Feeds:
Posts
Comments

Posts Tagged ‘autism awareness’

Children are like flowers

Some bloom easily and on time

Others have a harder time – don’t give up hope

Keep telling them how much you love them, and that they will bloom

Soon, they, too, will turn into such beautiful blossoms

As to take your breath away

     – Unknown

Like I mentioned in my previous post, today is World Autism Awareness Day (hope you’re wearing blue). To help bring into focus the urgent need for each of us to be aware of what the word ‘autism’ means, here are some hard facts** about it.

Autism:

  • Is a general term used to describe a group of complex developmental brain disorders known as Pervasive Developmental Disorders (PDD).
  • Now affects 1 in 110 children (1 in 70 boys).
  • Is growing at an almost epidemic rate.
  • What causes it? We don’t know definitively yet.
  • Is the fastest-growing serious developmental disability in the U.S.
  • A small number of cases can be linked to genetic disorders, as well as exposure to environmental agents (both infectious and chemical ones) during pregnancy.
  • When first studied (in 1943 by a psychiatrist called Dr. Leo Kanner), it was believed to be caused by cold and unloving mothers.
  • Has no medical detection or cure.

It is too close to home for each of us — now than ever. So, what are you going to do to spread awareness about it?

Please visit the web site Light It Up Blue for creative ideas on how you can raise autism awareness. If none of the ideas suggested seems feasible with your lifestyle, then how about doing something very simple and manageable, as early as today?

  • If you’re a teacher, take a few minutes to discuss autism with your class.

 

  •  If you know a child who has been diagnosed with autism, spend some time today talking to his/her parents. Are you afraid that your interest may be construed as an invasion of privacy? In my experience, not all parents tending to a child with special needs may openly discuss their experiences with general public, but almost all of them are willing to talk about the challenges they face on a one-on-one basis — if only in the hope that someone else might benefit from what they learned, without having to reinvent the wheel.

 

  •  If you work at an office, bring up this topic at the proverbial water cooler.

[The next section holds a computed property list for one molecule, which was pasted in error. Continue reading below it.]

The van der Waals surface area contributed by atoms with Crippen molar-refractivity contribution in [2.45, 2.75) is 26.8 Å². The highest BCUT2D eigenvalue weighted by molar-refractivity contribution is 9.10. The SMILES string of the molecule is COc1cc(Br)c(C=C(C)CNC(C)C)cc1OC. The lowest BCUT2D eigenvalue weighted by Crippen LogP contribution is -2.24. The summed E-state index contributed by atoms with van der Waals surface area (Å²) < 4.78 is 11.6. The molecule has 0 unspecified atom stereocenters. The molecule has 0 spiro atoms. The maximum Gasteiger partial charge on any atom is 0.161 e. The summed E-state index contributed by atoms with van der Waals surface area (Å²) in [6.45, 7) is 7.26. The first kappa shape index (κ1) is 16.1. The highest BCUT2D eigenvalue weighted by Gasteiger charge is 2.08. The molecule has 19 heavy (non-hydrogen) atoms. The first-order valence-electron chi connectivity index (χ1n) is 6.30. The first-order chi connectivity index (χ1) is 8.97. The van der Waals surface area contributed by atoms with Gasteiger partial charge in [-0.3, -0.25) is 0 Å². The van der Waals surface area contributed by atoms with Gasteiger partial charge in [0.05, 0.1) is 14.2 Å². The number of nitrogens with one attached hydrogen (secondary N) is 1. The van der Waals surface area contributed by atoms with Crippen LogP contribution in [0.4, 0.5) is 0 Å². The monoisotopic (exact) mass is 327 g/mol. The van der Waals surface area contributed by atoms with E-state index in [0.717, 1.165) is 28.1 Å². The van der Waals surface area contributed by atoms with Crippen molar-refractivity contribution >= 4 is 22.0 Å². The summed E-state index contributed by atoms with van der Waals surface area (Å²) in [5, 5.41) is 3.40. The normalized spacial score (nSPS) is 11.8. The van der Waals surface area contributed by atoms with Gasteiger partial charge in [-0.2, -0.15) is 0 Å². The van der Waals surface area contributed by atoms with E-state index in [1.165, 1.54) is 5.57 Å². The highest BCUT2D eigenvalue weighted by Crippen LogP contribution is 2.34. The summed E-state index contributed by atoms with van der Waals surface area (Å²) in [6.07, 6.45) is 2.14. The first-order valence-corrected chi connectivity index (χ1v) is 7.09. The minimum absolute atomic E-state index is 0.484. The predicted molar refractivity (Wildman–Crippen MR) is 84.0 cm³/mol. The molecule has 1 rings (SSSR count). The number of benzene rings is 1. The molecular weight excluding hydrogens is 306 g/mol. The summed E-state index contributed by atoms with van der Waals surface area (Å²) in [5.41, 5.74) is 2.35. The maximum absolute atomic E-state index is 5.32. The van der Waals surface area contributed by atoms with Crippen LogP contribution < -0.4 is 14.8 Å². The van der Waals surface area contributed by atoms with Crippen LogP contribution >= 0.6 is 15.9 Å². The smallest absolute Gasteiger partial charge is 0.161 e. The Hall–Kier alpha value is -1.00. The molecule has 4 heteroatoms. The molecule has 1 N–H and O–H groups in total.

•  If you’re a doctor, post flyers, with information about autism, around your office. A parent who brings his child in for a regular checkup may go back home, a little more aware, a little more informed about this spectrum of disorders.

 

  • If you happen to drive a bus, then why not initiate a conversation over the intercom with your regular passengers?

 

  • If you’re part of a book club, then pitch books like “So B. It” or “Seriously Weird” for your next month’s reading material.

 

  • If your child comes home from school saying that the teachers were all wearing blue shirts that had the autism logo on it, and asks what that word means, sit down and discuss what you know with her.

 

These are only some of several ways in which you could do your part. And your involvement doesn’t have to stop after today. Any time you see an opportunity, grab it, and spread the facts about autism.

If the chain of awareness that you started ends up getting even one child diagnosed early, will that not be time well spent? Won’t the few times that you had to step out of your comfort zone, initiating the conversation, feel that much more rewarding?

Who knows when it will be our turn to feel like we are standing behind a one-way glass, looking out at people and wishing that they were aware of what we are going through?

 

** – The facts about autism have been gleaned from the web site: Autism Speaks. Please go to this site to learn about the Red Flags (Early Signs) of Autism. The sooner a child at risk is evaluated, the better, so s/he could receive the needed intervention – in terms of treatment and therapies – and support.

Read Full Post »

Here are ten simple things (among many more) that we all consider to be facts and never even think to question them.

What makes us believe they are set in stone even though not all of us have exactly seen them (happen) with our own two eyes?

The people who have knowledge of these facts (either by having witnessed them themselves or through scientific investigation) had the presence of mind to record it for posterity – be it in words as we understand them now or in ancient symbols and pictographs.

  1. No planet in the solar system other than earth supports life.
  2. Several ancient civilizations flourished around the world thousands of years ago.
  3. Early human ancestors were apes.
  4. Dinosaurs roamed the earth millions of years ago.
  5. Plants release oxygen into the air.
  6. Christopher Columbus landed in America in 1492 A.D.
  7. No two people have the same finger print pattern.
  8. Mt. Everest is the highest mountain on earth.
  9. Among Emperor penguins, the males are responsible for hatching the young.
  10. The continents on earth are continually moving relative to each other.

What are we going to leave behind for our future generations?

 

  • Post Script: Friday, April 2nd, is World Autism Awareness Day. Please wear blue that day – it may start a conversation, which will provide you with an opportunity to spread awareness.

Read Full Post »

%d bloggers like this: